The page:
Another general interest highlight of the meeting is this year’s Keynote Lecture by Dr. Paul Watkins on late Tuesday afternoon (August 22). The topic of the lecture is Understanding hepatoxicity: man to mouse to computer. Dr. Watkins is a recipient of numerous honors and awards and is Professor of Medicine, Professor of Toxicology, and Professor of Experimental Therapeutics at the University of North Carolina, Chapel Hill. He also serves as the director of The Hamner-UNC Institute for Drug Safety Sciences, located at Research Triangle Park, and is also the Howard Q. Ferguson Distinguished Professor of Pharmacy, as well as the Director of the Institute for Drug Safety Sciences at the UNC Eshelman School of Pharmacy. Dr. Watkins is an expert on drug-induced liver disease, spanning the full spectrum from basic to clinical research, to clinical trials and regulatory affairs. We look forward to an interesting and stimulating keynote lecture that spans overlapping areas of basic and translational research.
Tuesday evening is devoted to our General Poster Session (56 posters will be presented). Our Division will also present awards honoring platform and poster presentations. A light buffet dinner will be offered, as usual, during the poster session. Following the presentation of awards on Tuesday evening, there will be a general business meeting to which all TOXI members and meeting attendees are invited. The Tuesday evening session is a great opportunity for meeting and socializing with other TOXI members, discussing posters, and discussing science in general. This has been a popular event since we first started it when I was the Program Chair many years ago! I am looking forward to seeing you there!
One general shortcoming of the Tuesday evening session is that there is not enough time to see all of the posters. Please be reminded that many (20), if not all, of the posters displayed on Tuesday evening are also presented at the Sci-Mix session on Monday evening. This event is yet another opportunity to see these great posters. Please get a head start on the posters on Monday evening, and then attend the Tuesday evening business meeting, poster, and dinner session with all of the TOXI members. I am looking forward to seeing you there!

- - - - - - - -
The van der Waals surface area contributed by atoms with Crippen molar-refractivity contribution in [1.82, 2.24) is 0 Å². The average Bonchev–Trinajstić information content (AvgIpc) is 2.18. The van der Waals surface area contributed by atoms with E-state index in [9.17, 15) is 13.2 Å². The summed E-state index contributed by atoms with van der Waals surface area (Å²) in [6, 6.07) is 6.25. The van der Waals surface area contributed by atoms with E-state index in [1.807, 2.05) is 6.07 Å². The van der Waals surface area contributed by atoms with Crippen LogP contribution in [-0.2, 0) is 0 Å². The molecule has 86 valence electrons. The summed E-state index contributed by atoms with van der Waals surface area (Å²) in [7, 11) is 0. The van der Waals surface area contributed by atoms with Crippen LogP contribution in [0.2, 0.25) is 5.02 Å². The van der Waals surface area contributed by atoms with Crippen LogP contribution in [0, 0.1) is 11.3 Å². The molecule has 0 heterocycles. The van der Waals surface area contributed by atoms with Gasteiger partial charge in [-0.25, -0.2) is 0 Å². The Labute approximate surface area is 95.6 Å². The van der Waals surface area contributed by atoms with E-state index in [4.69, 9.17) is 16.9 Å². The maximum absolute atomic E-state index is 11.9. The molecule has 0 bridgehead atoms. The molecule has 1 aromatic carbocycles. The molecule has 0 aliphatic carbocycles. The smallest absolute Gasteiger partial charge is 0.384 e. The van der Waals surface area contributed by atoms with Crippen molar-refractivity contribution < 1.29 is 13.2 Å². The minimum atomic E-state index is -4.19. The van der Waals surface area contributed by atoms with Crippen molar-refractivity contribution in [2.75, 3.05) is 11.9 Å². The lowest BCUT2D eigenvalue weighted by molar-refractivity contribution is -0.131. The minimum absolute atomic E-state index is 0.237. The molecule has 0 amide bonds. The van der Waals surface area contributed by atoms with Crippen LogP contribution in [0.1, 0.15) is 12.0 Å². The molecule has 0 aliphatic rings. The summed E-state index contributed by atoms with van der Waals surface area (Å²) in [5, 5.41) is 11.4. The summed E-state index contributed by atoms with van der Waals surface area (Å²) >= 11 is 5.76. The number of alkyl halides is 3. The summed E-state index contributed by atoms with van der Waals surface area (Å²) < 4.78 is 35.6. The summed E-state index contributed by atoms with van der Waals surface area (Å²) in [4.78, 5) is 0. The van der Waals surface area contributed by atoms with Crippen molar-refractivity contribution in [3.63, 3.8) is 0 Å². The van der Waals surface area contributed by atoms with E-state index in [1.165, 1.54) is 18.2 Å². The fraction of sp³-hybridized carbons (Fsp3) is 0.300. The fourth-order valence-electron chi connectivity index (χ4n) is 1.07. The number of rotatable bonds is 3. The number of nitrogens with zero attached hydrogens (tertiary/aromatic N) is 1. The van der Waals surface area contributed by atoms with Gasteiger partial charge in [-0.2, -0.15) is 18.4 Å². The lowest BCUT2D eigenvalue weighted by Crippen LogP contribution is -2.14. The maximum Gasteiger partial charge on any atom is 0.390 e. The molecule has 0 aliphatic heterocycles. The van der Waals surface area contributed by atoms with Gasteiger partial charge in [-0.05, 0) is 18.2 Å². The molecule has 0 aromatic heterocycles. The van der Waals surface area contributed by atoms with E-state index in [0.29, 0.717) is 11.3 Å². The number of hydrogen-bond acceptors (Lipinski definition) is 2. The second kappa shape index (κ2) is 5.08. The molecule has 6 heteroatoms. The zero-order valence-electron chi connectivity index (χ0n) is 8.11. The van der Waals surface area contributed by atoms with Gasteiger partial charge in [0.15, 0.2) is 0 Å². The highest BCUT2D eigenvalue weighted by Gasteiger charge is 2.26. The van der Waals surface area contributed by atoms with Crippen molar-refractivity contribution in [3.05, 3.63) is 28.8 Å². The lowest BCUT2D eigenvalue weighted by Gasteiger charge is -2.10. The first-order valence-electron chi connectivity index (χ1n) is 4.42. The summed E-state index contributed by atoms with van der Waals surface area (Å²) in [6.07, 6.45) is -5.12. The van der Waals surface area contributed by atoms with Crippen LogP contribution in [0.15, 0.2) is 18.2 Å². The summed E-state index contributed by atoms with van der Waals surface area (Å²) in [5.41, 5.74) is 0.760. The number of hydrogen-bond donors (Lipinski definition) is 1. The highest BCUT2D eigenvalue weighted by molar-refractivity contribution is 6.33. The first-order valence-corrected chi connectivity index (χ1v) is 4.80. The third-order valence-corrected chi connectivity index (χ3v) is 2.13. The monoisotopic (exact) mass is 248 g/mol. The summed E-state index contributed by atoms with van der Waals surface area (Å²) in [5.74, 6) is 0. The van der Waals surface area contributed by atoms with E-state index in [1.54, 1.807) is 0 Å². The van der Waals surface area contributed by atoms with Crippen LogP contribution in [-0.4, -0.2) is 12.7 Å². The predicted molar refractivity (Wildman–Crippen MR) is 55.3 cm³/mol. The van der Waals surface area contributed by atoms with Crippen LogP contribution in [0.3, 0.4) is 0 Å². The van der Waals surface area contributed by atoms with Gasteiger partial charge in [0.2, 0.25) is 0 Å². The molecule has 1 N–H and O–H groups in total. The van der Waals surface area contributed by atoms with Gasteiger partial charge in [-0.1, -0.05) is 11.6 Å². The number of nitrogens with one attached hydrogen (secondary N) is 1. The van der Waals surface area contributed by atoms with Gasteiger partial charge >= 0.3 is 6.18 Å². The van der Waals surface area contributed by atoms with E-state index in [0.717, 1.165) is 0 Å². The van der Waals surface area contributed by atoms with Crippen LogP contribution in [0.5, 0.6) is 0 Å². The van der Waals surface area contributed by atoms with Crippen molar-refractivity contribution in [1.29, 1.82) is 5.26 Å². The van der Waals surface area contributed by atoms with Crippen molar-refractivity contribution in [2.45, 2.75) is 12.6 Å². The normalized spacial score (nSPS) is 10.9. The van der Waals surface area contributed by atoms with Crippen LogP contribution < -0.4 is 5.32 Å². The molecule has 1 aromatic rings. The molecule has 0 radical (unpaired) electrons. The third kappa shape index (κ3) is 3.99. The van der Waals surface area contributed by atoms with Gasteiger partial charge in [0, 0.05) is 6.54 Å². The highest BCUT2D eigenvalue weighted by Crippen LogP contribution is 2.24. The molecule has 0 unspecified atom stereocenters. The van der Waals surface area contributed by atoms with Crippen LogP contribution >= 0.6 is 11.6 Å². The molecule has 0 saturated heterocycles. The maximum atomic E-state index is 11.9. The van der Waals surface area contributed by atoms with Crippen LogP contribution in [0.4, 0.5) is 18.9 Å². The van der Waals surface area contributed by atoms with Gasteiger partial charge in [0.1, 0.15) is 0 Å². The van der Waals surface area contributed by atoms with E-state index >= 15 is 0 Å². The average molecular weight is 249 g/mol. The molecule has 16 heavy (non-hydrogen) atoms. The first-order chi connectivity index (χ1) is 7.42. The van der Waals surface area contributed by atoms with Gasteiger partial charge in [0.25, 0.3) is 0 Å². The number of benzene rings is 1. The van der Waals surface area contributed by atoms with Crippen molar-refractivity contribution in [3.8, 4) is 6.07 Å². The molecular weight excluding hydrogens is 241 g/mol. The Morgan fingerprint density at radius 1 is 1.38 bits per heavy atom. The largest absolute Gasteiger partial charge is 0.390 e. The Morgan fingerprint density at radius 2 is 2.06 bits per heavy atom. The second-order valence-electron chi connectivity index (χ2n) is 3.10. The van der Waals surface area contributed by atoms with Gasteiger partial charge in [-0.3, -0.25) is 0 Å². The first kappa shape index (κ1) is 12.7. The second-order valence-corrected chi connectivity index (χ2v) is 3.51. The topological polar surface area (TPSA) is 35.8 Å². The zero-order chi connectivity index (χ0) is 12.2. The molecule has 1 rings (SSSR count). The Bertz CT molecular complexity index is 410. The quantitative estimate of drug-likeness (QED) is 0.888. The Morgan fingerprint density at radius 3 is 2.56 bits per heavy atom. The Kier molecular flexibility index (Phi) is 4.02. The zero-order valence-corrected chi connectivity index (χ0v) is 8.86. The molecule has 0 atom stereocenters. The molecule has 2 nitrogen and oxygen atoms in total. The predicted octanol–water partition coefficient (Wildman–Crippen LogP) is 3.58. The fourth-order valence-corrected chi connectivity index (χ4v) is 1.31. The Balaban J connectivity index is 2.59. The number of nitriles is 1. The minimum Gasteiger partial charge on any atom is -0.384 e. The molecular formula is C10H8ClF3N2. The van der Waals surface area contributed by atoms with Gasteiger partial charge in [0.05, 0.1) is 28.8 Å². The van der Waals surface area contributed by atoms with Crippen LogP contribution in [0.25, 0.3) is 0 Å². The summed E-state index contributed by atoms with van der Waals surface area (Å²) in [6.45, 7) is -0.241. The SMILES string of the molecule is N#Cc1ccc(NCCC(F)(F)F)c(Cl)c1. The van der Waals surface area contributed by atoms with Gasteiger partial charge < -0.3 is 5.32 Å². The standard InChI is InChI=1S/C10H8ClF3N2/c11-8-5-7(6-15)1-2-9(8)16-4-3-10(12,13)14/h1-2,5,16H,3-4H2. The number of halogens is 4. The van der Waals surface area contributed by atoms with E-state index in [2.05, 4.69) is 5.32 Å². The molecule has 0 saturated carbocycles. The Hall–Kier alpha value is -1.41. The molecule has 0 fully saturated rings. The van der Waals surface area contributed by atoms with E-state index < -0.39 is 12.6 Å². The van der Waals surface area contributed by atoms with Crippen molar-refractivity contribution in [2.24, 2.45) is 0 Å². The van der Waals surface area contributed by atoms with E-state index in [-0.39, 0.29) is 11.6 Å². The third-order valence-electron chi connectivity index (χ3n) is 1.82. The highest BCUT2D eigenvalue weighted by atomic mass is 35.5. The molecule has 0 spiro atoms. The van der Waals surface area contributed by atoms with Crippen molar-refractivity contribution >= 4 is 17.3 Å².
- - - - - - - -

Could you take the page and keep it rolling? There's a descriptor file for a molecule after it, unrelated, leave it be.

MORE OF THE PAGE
Wednesday morning (August 23) is dedicated to senior investigators who are reporting their latest findings from their laboratories. This year we will have 11 such presentations (General Oral papers). The final symposium of the meeting on Wednesday afternoon (Advanced mass spectrometric techniques in toxicology) was organized by Drs. Silvia Balbo and Peter Villalta. This session is based on exciting new applications of mass spectrometric techniques to the field of chemical toxicology by five experts in this area of research. This symposium is thematically related to the Founders Award Symposium Sunday afternoon, and is an appropriate final session of this meeting.
I would like to alert you to another event associated with the mass spectrometry theme of this year’s meeting. ACS Science Tuesdays is a weekly Q&A session, better known as AMA (Ask Me Anything) on Reddit. Each week, ACS experts are featured on one of Reddit’s most popular communities, Reddit Science, to discuss various chemistry topics. Ian Blair, our 2017 Founders’ Award winner has agreed to host an AMA on August 15. The ACS chose this date as a lead-in to the Founders’ Award Symposium. This is a wonderful opportunity to highlight our mass spectrometry and other symposia this year. For those who are not familiar with Reddit, it is an American social news aggregation, web content rating, and discussion website. (https://en.wikipedia.org/wiki/Reddit)
Finally, I would like to thank Tom Spratt, and those who assisted him, for the wonderful job of organizing this outstanding TOXI 2017 program. I also would like to thank our Treasurer Dr. Natalia Tretyakova for securing yet another NIEHS Scientific Meeting Grant, which will help to cover some of the costs incurred by graduate students who will be presenting their work at the meeting. Finally, I would like to thank Silva Balbo who secured funding from ThermoFisher.
As a final note, I would like to urge anyone who is able to stay at the meeting through the last day. It is important for us to attend the talks of our colleagues who made great efforts to prepare their presentations and travel to Washington to share their results with us!
With best wishes to all,